What thrill is there in going out among the stars if coming back means bitter loneliness?
No one glanced up. Then Gregory threw his magazine on the floor. Ross got up and walked, limping slightly, to a wall locker. He pulled out the heavy, ungainly spacesuit and the big metal bulb of a headpiece. He carried them to his bunk and laid them carefully down.
"Will somebody please help me on with my suit?" he asked.
For one more long moment, no one moved. Then James got up and began to help Ross fit his legs into the suit. Ross had arthritis, not badly, but enough so that he needed a little help climbing into a spacesuit.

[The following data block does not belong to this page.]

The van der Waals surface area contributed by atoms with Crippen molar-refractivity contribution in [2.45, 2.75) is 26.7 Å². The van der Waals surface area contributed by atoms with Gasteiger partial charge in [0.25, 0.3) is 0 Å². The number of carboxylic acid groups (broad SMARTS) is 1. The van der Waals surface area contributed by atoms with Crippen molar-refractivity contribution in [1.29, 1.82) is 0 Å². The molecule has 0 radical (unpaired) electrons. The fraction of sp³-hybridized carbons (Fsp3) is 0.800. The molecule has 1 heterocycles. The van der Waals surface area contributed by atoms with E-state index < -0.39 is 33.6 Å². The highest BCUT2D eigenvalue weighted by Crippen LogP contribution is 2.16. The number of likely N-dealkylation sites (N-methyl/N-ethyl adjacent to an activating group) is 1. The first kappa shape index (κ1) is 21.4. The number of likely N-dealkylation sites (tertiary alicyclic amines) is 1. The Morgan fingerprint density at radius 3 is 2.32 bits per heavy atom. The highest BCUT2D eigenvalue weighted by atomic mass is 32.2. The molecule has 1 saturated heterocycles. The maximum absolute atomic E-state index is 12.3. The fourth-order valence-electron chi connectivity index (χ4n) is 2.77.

James pulled the heavy folds of the suit up around Ross's body and held it while Ross extended his arms into the sleeve sections. His hands, in the heavy gauntlets, were too unwieldy to do the front fastenings, and he stood silently while James did it for him.
Ross lifted the helmet, staring at it as a cripple might regard a wheelcha
The only words I can think of to describe this story are "dumb" and "pointless". But, that doesn't make for much of a review. Don't waste your time.
After 30 years in space, an aging crew returns to Earth to find all their plans for home dashed. Nope, it's got nothing to do with H-bombs.
The characters are well-drawn for so short a story. Good job by the author. Four and three-quarters stars.
What a truly sad story